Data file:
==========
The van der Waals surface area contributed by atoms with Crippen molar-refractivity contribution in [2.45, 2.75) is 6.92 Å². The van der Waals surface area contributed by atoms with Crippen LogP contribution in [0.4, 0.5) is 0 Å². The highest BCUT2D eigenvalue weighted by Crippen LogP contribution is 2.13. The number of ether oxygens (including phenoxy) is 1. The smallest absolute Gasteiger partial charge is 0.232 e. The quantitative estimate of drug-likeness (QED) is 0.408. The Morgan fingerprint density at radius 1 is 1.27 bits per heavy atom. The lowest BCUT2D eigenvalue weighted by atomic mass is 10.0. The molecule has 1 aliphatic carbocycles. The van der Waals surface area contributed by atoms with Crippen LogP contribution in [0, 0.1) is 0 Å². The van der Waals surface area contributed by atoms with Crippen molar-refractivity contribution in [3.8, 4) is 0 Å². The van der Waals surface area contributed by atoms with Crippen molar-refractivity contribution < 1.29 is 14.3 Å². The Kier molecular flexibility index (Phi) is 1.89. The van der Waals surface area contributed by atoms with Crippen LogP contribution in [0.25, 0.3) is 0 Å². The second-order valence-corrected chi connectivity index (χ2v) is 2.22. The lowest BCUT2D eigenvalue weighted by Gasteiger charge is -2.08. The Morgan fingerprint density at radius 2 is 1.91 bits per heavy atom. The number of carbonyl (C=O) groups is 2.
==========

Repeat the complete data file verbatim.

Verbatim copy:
The van der Waals surface area contributed by atoms with Crippen molar-refractivity contribution in [2.45, 2.75) is 6.92 Å². The van der Waals surface area contributed by atoms with Crippen LogP contribution in [0.4, 0.5) is 0 Å². The highest BCUT2D eigenvalue weighted by Crippen LogP contribution is 2.13. The number of ether oxygens (including phenoxy) is 1. The smallest absolute Gasteiger partial charge is 0.232 e. The quantitative estimate of drug-likeness (QED) is 0.408. The Morgan fingerprint density at radius 1 is 1.27 bits per heavy atom. The lowest BCUT2D eigenvalue weighted by atomic mass is 10.0. The molecule has 1 aliphatic carbocycles. The van der Waals surface area contributed by atoms with Crippen LogP contribution in [0, 0.1) is 0 Å². The van der Waals surface area contributed by atoms with Crippen molar-refractivity contribution in [3.8, 4) is 0 Å². The van der Waals surface area contributed by atoms with Crippen molar-refractivity contribution < 1.29 is 14.3 Å². The Kier molecular flexibility index (Phi) is 1.89. The van der Waals surface area contributed by atoms with Crippen LogP contribution in [0.25, 0.3) is 0 Å². The second-order valence-corrected chi connectivity index (χ2v) is 2.22. The lowest BCUT2D eigenvalue weighted by Gasteiger charge is -2.08. The Morgan fingerprint density at radius 2 is 1.91 bits per heavy atom. The number of carbonyl (C=O) groups is 2.